Boston—July 10, 2018—IHRSA's latest member-only resource, Independent Contractors: An IHRSA Briefing Paper, gives club operators information on how to decide whether hiring an independent contractor or an employee best fits their business needs and how to avoid legal fees that could result from worker misclassification.
“Due to the emphasis on employer misclassification, many clubs have been audited and pressured to reclassify certain workers as employees,” said Helen Durkin, IHRSA’s executive vice president of public policy. “In addition to group exercise instructors, clubs that classify tennis and golf pros and personal trainers as independent contractors may be asked to prove their status if audited. Since an improperly classified worker costs an employer an average of $3,701 in back taxes, the financial implications of wrongly classifying employees are significant.”
Therefore, it's crucial for clubs to know how and why they are classifying workers in a specific way. This new briefing paper provides detailed answers to important questions every club operator should be asking:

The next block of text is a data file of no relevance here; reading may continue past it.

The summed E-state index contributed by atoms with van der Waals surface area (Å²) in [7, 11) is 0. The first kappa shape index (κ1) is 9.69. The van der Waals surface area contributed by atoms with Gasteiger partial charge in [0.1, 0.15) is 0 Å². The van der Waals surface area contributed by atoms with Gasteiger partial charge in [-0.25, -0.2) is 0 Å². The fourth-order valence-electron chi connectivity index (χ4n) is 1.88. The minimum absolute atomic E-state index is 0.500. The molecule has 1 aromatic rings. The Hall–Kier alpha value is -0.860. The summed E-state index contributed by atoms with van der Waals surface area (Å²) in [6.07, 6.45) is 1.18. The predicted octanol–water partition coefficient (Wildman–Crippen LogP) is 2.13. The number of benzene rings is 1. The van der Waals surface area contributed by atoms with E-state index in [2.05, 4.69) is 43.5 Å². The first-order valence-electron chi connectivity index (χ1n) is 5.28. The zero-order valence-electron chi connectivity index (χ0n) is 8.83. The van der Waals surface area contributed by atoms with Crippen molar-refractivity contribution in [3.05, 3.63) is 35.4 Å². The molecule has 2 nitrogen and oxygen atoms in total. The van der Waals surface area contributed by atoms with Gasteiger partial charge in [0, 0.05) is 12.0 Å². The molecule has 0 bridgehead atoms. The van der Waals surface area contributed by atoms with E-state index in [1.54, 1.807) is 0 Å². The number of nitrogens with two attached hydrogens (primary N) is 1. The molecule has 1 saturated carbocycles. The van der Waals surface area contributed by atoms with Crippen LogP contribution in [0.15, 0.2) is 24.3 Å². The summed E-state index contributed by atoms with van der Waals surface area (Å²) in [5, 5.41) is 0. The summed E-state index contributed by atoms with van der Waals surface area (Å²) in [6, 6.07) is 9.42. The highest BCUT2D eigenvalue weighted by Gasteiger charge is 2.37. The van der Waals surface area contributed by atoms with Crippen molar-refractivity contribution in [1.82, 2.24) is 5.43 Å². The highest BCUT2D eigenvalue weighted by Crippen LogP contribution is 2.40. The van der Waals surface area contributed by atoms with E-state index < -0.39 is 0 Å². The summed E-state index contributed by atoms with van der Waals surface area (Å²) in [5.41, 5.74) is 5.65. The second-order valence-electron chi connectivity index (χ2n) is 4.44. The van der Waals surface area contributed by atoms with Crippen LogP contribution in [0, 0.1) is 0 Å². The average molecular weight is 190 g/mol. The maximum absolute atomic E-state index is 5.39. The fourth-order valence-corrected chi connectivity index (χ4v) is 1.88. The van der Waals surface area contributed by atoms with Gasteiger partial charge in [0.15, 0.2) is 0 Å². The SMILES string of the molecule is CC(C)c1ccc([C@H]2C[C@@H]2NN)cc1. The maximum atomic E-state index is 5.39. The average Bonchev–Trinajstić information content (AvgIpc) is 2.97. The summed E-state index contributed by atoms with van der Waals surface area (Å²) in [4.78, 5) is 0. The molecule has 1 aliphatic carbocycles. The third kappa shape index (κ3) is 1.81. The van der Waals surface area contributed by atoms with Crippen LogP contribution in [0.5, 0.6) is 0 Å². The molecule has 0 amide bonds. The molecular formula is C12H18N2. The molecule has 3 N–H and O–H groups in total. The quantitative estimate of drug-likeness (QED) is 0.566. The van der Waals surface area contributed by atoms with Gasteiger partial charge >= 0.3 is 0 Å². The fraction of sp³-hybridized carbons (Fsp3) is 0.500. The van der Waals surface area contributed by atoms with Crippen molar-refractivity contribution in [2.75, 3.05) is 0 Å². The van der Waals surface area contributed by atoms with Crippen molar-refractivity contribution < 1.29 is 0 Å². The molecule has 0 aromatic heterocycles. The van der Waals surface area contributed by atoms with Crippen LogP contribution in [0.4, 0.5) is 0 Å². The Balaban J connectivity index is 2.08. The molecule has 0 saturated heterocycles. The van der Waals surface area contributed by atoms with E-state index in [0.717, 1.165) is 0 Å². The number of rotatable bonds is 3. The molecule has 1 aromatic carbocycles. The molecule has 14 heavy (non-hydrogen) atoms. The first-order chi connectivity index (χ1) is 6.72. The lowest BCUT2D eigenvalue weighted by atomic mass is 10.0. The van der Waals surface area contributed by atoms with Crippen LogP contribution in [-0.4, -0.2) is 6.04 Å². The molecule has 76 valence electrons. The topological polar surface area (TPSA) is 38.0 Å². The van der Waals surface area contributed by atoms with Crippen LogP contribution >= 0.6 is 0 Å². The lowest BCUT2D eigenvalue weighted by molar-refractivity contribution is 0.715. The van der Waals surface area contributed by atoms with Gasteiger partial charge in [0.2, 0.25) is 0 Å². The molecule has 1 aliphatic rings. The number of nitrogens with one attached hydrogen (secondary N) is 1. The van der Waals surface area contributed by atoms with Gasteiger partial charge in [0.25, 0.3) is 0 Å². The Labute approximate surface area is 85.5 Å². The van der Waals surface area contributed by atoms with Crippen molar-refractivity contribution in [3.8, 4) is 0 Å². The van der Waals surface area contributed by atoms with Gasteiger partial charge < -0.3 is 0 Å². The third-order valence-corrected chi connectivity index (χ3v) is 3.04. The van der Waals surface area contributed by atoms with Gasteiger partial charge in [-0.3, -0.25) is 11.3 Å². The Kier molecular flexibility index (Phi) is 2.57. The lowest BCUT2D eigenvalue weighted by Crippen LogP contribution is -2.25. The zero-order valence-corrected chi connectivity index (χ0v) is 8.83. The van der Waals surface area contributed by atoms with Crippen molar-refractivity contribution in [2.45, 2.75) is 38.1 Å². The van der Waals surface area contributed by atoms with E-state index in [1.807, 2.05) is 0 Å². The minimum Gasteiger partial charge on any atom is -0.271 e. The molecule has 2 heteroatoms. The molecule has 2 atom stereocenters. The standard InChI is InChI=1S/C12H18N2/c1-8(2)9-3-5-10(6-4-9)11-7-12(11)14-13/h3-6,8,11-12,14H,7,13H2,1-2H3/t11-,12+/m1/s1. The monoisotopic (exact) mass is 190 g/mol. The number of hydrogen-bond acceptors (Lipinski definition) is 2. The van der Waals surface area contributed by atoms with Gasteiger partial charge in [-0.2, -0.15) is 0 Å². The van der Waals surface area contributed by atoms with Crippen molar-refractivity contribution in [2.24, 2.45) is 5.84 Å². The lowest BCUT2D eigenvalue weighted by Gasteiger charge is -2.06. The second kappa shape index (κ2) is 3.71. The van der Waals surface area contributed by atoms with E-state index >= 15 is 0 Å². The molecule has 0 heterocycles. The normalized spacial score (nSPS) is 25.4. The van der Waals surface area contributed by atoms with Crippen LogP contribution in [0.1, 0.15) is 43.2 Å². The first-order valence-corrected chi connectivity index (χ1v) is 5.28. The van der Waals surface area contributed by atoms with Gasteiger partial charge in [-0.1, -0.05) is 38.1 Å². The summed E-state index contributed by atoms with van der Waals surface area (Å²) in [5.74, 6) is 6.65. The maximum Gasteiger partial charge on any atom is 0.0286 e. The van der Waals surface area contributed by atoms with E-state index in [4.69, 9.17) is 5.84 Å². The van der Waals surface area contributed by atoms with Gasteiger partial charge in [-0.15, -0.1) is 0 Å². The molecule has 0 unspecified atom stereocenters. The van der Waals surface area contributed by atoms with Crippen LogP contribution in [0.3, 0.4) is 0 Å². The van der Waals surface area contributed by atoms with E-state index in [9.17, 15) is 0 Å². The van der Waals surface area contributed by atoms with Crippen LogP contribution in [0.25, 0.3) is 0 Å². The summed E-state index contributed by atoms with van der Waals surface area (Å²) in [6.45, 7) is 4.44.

- What is the difference between employees and independent contractors?
- How do most clubs classify group exercise, fitness, and racquet sports instructors?
- What criteria should an employee consider when classifying workers?
- What if it is unclear whether workers are employees or independent contractors?
- If a club classifies an employee as an independent contractor, how can it ensure its classifications will withstand an audit or an employee claim of misclassification?
- If I determine independent contractors were misclassified, what can I do?
To keep health clubs safe from harm, we encourage all IHRSA members to login to our website to access this resource for free. Spending a few minutes now to review this document could save club businesses from a slew of potential legal issues in the future.
IHRSA’s legal briefing papers cover a wide range of topics, including employment law, harassment, injury liability, hiring independent contractors, and overseeing kids in your club and are available exclusively for IHRSA members to download on the IHRSA website. It is important to note that the information contained within these documents should not be considered legal advice. Members with questions after reading should contact IHRSA public policy or share the briefing paper with an attorney who specializes in their area of concern. Sharing this information with an attorney will save club operators a significant amount in research costs charged by legal professionals.